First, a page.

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Alexander Dennis James, Speaker at Chemistry Conferences
University of Leeds, United Kingdom
Title : A novel, low cost material for automotive catalysis


Catalytic processing of vehicle exhaust emissions to reduce their impacts on air quality currently requires large quantities of expensive Platinum Group Metals (PGMs). Whilst technologies for oxidation of CO are relatively mature, new materials capable of catalysing the reduction of NOx are needed in order to meet emissions targets. Here we present a novel, low cost material (LowCat) capable of catalysing CO oxidation and NOx reduction simultaneously. The mechanism of action of the catalyst is investigated both computationally and experimentally to inform its real world use. The LowCat material binds O2, which can then oxidise two equivalents of CO, NO can also be oxidised by this surface O2, a temperature dependent process observed here above 175°C, yielding NO2 in the gas phase and an isolated O bound to the surface. NH3 can bind to a neighbouring site, yielding NH2 and OH radicals on the surface. NO can react with the NH2 to give N2 and H2O, whilst a further NH3 inserts into the bond between the OH and the surface. Reaction of a further NO, either with this bound complex or an NH2 radical after emission of H2O, produces further H2O and N2. The lone surface bound O, which is crucial to the further sequence of reactions leading to NO reduction, is also readily produced from surface reduction of NO2 to NO. This route for producing surface O from NO2 is active and allows reduction of NOx even at room temperature. This mechanism is in agreement with previous results on similar catalyst surfaces, but with catalytic rates sufficient to produce reduction of NOx in real world engines. Such an efficient, affordable catalyst capable of simultaneously oxidising CO and reducing NOx even from cold start engines could have significant impacts on human health.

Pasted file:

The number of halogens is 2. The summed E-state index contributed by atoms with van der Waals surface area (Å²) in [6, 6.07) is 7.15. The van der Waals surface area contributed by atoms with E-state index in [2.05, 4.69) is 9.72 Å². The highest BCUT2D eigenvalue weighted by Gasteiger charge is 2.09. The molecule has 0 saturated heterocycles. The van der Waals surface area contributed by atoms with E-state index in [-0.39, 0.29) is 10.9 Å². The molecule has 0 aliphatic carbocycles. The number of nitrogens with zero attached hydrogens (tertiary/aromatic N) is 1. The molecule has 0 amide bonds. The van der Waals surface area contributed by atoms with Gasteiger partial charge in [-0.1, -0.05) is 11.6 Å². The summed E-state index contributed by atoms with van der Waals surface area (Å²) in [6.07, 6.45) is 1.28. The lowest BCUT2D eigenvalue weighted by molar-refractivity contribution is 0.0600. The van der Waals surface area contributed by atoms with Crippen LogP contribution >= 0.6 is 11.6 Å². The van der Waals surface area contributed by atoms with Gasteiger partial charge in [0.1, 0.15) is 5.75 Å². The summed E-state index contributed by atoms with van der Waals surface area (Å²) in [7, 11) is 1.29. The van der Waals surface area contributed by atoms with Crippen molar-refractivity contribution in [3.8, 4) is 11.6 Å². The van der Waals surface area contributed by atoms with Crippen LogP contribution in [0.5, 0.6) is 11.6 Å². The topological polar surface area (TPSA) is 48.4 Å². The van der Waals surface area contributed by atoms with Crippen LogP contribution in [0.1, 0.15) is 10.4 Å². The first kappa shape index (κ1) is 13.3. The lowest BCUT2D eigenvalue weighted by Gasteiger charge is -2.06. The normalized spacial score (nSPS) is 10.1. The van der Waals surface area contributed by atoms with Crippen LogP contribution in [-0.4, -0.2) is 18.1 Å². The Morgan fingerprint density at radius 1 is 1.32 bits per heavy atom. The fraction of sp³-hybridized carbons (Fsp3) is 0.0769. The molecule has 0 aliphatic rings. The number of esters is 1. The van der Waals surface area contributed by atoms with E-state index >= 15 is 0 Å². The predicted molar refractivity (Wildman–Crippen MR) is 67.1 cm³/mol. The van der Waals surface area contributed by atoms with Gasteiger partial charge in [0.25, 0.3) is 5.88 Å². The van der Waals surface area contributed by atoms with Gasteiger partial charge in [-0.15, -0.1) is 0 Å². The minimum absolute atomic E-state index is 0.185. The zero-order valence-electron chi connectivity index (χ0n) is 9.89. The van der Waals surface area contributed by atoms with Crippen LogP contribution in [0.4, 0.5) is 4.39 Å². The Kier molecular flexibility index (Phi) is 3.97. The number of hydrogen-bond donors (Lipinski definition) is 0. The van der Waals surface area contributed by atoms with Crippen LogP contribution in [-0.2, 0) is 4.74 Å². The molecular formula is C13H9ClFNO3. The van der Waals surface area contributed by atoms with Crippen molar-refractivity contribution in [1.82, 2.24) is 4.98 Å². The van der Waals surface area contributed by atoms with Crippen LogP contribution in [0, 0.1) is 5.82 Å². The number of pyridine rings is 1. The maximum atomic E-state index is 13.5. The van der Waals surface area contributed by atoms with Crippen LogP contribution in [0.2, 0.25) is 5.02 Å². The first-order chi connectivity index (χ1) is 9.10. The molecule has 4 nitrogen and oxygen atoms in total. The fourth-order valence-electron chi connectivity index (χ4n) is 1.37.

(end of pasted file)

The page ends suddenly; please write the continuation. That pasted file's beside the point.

Alexander D. James received a Masters in Chemistry with Environmental and Sustainable Chemistry from the University of Edinburgh in 2012. He then received a Ph.D. for his work on the impacts of meteoric material on planetary atmospheres from the University of Leeds, in 2017. The focus of this thesis, supervised by John Plane, was heterogeneous catalysis of atmospheric processes including uptake, reaction and nucleation of crystallisation. Alexander then secured an ERC Proof of Concept grant to work on exhaust catalysis in collaboration with the School of Chemical and Process Engineering, University of Leeds, which forms the basis of this presentation.